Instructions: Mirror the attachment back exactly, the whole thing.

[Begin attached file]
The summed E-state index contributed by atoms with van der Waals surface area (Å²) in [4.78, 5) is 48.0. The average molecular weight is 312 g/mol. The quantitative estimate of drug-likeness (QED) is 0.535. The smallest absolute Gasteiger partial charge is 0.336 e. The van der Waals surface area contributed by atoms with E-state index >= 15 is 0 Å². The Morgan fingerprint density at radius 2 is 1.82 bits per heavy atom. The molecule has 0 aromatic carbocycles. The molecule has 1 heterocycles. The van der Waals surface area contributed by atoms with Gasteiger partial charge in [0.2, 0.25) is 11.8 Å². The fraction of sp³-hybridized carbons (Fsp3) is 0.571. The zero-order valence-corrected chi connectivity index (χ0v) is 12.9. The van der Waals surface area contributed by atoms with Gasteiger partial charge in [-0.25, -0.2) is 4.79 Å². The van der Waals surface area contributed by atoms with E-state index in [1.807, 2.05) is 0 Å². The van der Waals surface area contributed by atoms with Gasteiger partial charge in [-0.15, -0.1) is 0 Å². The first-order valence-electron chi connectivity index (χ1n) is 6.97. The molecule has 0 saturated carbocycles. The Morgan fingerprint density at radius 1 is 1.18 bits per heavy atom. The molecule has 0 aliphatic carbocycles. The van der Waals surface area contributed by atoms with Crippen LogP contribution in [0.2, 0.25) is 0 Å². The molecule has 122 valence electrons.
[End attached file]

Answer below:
The summed E-state index contributed by atoms with van der Waals surface area (Å²) in [4.78, 5) is 48.0. The average molecular weight is 312 g/mol. The quantitative estimate of drug-likeness (QED) is 0.535. The smallest absolute Gasteiger partial charge is 0.336 e. The van der Waals surface area contributed by atoms with E-state index >= 15 is 0 Å². The Morgan fingerprint density at radius 2 is 1.82 bits per heavy atom. The molecule has 0 aromatic carbocycles. The molecule has 1 heterocycles. The van der Waals surface area contributed by atoms with Gasteiger partial charge in [0.2, 0.25) is 11.8 Å². The fraction of sp³-hybridized carbons (Fsp3) is 0.571. The zero-order valence-corrected chi connectivity index (χ0v) is 12.9. The van der Waals surface area contributed by atoms with Gasteiger partial charge in [-0.25, -0.2) is 4.79 Å². The van der Waals surface area contributed by atoms with E-state index in [1.807, 2.05) is 0 Å². The van der Waals surface area contributed by atoms with Gasteiger partial charge in [-0.15, -0.1) is 0 Å². The first-order valence-electron chi connectivity index (χ1n) is 6.97. The molecule has 0 saturated carbocycles. The Morgan fingerprint density at radius 1 is 1.18 bits per heavy atom. The molecule has 0 aliphatic carbocycles. The van der Waals surface area contributed by atoms with Crippen LogP contribution in [0.2, 0.25) is 0 Å². The molecule has 122 valence electrons.